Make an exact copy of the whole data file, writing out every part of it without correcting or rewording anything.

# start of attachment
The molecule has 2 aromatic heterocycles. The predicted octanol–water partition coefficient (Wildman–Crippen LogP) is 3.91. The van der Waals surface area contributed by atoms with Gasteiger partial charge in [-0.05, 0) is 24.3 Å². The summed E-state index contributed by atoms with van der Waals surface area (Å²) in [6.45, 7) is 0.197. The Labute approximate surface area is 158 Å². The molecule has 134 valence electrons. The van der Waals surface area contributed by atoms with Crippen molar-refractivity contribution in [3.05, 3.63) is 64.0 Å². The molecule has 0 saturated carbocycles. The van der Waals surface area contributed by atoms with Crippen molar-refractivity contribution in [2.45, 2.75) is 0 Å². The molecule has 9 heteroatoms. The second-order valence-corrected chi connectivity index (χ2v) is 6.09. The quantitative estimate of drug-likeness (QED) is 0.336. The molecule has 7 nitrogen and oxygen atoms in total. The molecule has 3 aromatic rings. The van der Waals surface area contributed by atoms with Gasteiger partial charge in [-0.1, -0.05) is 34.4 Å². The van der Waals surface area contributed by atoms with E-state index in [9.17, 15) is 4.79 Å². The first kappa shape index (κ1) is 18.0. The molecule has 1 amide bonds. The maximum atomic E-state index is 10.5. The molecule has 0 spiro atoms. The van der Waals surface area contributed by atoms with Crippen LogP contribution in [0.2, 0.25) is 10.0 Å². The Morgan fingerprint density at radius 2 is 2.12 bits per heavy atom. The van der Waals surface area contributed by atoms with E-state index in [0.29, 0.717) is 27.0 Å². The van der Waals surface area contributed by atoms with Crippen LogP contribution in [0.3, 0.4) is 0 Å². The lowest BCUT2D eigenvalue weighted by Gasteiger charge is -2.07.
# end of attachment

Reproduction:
The molecule has 2 aromatic heterocycles. The predicted octanol–water partition coefficient (Wildman–Crippen LogP) is 3.91. The van der Waals surface area contributed by atoms with Gasteiger partial charge in [-0.05, 0) is 24.3 Å². The summed E-state index contributed by atoms with van der Waals surface area (Å²) in [6.45, 7) is 0.197. The Labute approximate surface area is 158 Å². The molecule has 134 valence electrons. The van der Waals surface area contributed by atoms with Crippen molar-refractivity contribution in [3.05, 3.63) is 64.0 Å². The molecule has 0 saturated carbocycles. The van der Waals surface area contributed by atoms with Crippen molar-refractivity contribution in [2.45, 2.75) is 0 Å². The molecule has 9 heteroatoms. The second-order valence-corrected chi connectivity index (χ2v) is 6.09. The quantitative estimate of drug-likeness (QED) is 0.336. The molecule has 7 nitrogen and oxygen atoms in total. The molecule has 3 aromatic rings. The van der Waals surface area contributed by atoms with Gasteiger partial charge in [-0.1, -0.05) is 34.4 Å². The van der Waals surface area contributed by atoms with E-state index in [9.17, 15) is 4.79 Å². The first kappa shape index (κ1) is 18.0. The molecule has 1 amide bonds. The maximum atomic E-state index is 10.5. The molecule has 0 spiro atoms. The van der Waals surface area contributed by atoms with Crippen LogP contribution in [0.2, 0.25) is 10.0 Å². The Morgan fingerprint density at radius 2 is 2.12 bits per heavy atom. The van der Waals surface area contributed by atoms with E-state index in [0.29, 0.717) is 27.0 Å². The van der Waals surface area contributed by atoms with Crippen LogP contribution in [0.3, 0.4) is 0 Å². The lowest BCUT2D eigenvalue weighted by Gasteiger charge is -2.07.